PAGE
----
This weekend I was cleaning my desk and I found my headlight lamp. This is a little LED flashlight with a strap that you wear on your forehead, like this one (mine isn’t quite this fancy).
So you know how, once you find or buy something like that, you want to try it out? Me too. So I strapped mine on, called the dog and went out into the backyard. I have been doing a big yard project, so there are some piles of dirt in the back yard.
I turned my head and shined the headlight on one of the piles, and the strangest thing happened. It sparkled. The pile of dirt had all these reflections coming off of it. I stood facing the pile and looked at it. Still sparkling. This is a very poor photograph of what I saw:
The upper reddish part is dirt. The lower part is grass. You can see 9 or 10 bright spots, which are the reflections. In reality there are more than that, I guess because you can shift your head slightly and new ones appear. The flash captures a single angle for an instant.
What could that be? I assumed it was mica or quartz crystals or something in the clay. So I walked up closer to investigate. And every one I investigated revealed… a wolf spider:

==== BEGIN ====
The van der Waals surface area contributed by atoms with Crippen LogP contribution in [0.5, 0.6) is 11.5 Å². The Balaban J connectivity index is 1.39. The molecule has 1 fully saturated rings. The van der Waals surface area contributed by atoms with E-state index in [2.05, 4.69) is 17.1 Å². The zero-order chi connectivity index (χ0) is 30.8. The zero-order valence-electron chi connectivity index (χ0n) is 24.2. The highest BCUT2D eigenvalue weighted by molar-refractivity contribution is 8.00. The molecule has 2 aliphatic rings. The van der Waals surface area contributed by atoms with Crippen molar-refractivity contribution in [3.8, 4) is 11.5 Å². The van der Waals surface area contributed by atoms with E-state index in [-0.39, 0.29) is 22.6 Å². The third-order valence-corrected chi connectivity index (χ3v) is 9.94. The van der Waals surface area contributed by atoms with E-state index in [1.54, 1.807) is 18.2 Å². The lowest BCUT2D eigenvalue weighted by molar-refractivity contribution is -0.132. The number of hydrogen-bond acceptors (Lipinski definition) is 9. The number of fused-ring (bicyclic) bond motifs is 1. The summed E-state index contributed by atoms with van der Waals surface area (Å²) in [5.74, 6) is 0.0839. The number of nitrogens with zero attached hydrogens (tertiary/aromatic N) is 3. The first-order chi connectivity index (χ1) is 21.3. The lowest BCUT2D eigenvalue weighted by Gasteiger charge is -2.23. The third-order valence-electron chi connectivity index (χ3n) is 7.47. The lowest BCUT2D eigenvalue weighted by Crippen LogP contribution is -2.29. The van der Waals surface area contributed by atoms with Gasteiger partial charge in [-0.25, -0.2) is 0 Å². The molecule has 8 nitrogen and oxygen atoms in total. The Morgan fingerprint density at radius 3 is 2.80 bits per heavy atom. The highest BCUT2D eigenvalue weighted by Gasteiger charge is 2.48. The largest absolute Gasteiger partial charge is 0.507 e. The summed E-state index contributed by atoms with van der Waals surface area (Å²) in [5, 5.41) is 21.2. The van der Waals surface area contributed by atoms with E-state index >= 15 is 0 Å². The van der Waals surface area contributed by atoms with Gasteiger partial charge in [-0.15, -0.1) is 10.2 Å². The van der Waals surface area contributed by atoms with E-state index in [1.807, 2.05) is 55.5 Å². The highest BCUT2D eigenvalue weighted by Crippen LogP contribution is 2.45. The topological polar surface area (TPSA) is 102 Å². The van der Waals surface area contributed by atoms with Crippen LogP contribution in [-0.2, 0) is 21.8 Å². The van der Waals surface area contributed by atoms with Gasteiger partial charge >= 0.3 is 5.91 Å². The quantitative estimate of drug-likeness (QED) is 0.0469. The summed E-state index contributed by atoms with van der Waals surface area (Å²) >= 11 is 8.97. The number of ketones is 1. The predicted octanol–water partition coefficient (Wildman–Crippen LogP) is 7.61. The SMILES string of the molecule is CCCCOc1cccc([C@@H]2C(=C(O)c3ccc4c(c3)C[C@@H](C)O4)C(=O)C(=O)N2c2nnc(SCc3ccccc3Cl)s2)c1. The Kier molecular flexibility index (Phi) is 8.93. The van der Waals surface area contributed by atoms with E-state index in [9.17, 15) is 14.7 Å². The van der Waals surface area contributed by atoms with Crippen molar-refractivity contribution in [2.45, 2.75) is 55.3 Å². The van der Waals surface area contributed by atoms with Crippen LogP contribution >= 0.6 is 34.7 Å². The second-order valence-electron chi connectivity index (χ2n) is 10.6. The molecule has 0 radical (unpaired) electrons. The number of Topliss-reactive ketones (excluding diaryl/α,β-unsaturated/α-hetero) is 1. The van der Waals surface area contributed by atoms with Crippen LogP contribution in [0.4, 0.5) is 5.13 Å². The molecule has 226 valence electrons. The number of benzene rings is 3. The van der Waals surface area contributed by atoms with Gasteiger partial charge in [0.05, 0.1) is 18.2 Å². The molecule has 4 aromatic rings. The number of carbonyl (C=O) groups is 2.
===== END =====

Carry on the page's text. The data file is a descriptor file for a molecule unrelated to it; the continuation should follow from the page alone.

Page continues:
Yes. Wolf spiders. Apparently the reflection is coming off of their eyes, sort of like red eye in humans and animals.
The amazing thing is the number of spiders. There are literally thousands of reflections in the yard. And I imagine half the spiders are facing the other way. That’s a lot of spiders.
So I want to make sure I am not hallucinating about the effect or the number of spiders. I grab Leigh, take her outside and put the headlight on her head. “What do you see?” I ask her. I have not told her a thing. “You’ve discovered diamonds?” she says. She is seeing the same reflections. You don’t see it with a normal flashlight. I guess the light has to be close to your eyes to get the angle of reflection right. I tell her to go investigate one of the reflections. She is not particularly happy. Then I show the kids one by one. They all see it too. We went on a spider hunt. They are far more excited than Leigh.
Of course this is not a new discovery. When you plug the idea into Google you can find pages like this:
Wandering spiders like the wolf spiders (Lycosidae) (Fig. 2) and fisher spiders (Pisauridae) may be spotted with the head lights. The beam should be aimed at the ground or toward low vegetation about fifteen feet ahead of you. Move the beam very slowly until you see a small shining spot resembling a tiny star–the spider’s eyes. Move toward the spot carefully, making sure not to lose it. The spider seems to be blinded and will not move as actively as when you approach one during the day. When close enough, capture the spider in a bottle. The easiest way is to invert the bottle and quickly place it over the creature.
You might want to try it one night. I live in North Carolina – if your location is anything like NC, there are thousands of spiders out right now.